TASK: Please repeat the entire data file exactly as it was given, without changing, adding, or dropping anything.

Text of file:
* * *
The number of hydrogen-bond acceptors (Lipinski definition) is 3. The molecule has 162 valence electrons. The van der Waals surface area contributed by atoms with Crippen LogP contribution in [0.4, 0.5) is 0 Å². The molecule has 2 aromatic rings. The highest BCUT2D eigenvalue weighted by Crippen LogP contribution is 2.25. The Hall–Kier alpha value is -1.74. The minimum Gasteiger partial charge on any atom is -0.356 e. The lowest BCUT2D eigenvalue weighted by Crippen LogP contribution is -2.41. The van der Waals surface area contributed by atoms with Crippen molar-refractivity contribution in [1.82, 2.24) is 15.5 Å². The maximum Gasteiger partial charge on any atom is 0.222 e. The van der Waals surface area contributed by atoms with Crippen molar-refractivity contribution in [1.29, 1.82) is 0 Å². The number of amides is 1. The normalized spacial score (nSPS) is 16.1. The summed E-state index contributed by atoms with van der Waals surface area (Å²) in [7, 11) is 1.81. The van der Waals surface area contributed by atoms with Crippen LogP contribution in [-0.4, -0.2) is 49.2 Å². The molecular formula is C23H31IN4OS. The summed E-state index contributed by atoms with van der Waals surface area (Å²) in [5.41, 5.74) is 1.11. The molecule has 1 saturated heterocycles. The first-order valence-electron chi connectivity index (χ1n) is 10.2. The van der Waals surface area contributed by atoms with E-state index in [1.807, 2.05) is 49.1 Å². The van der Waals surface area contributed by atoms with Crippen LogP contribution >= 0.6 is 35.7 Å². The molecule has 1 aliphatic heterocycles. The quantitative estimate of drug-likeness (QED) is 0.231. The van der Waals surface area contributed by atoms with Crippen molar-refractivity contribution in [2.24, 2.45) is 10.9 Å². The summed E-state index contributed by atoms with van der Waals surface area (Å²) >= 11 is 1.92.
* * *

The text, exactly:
The number of hydrogen-bond acceptors (Lipinski definition) is 3. The molecule has 162 valence electrons. The van der Waals surface area contributed by atoms with Crippen LogP contribution in [0.4, 0.5) is 0 Å². The molecule has 2 aromatic rings. The highest BCUT2D eigenvalue weighted by Crippen LogP contribution is 2.25. The Hall–Kier alpha value is -1.74. The minimum Gasteiger partial charge on any atom is -0.356 e. The lowest BCUT2D eigenvalue weighted by Crippen LogP contribution is -2.41. The van der Waals surface area contributed by atoms with Crippen molar-refractivity contribution in [1.82, 2.24) is 15.5 Å². The maximum Gasteiger partial charge on any atom is 0.222 e. The van der Waals surface area contributed by atoms with Crippen molar-refractivity contribution in [1.29, 1.82) is 0 Å². The number of amides is 1. The normalized spacial score (nSPS) is 16.1. The summed E-state index contributed by atoms with van der Waals surface area (Å²) in [7, 11) is 1.81. The van der Waals surface area contributed by atoms with Crippen LogP contribution in [-0.4, -0.2) is 49.2 Å². The molecular formula is C23H31IN4OS. The summed E-state index contributed by atoms with van der Waals surface area (Å²) in [5.41, 5.74) is 1.11. The molecule has 1 saturated heterocycles. The first-order valence-electron chi connectivity index (χ1n) is 10.2. The van der Waals surface area contributed by atoms with E-state index in [1.807, 2.05) is 49.1 Å². The van der Waals surface area contributed by atoms with Crippen LogP contribution >= 0.6 is 35.7 Å². The molecule has 1 aliphatic heterocycles. The quantitative estimate of drug-likeness (QED) is 0.231. The van der Waals surface area contributed by atoms with Crippen molar-refractivity contribution in [2.24, 2.45) is 10.9 Å². The summed E-state index contributed by atoms with van der Waals surface area (Å²) >= 11 is 1.92.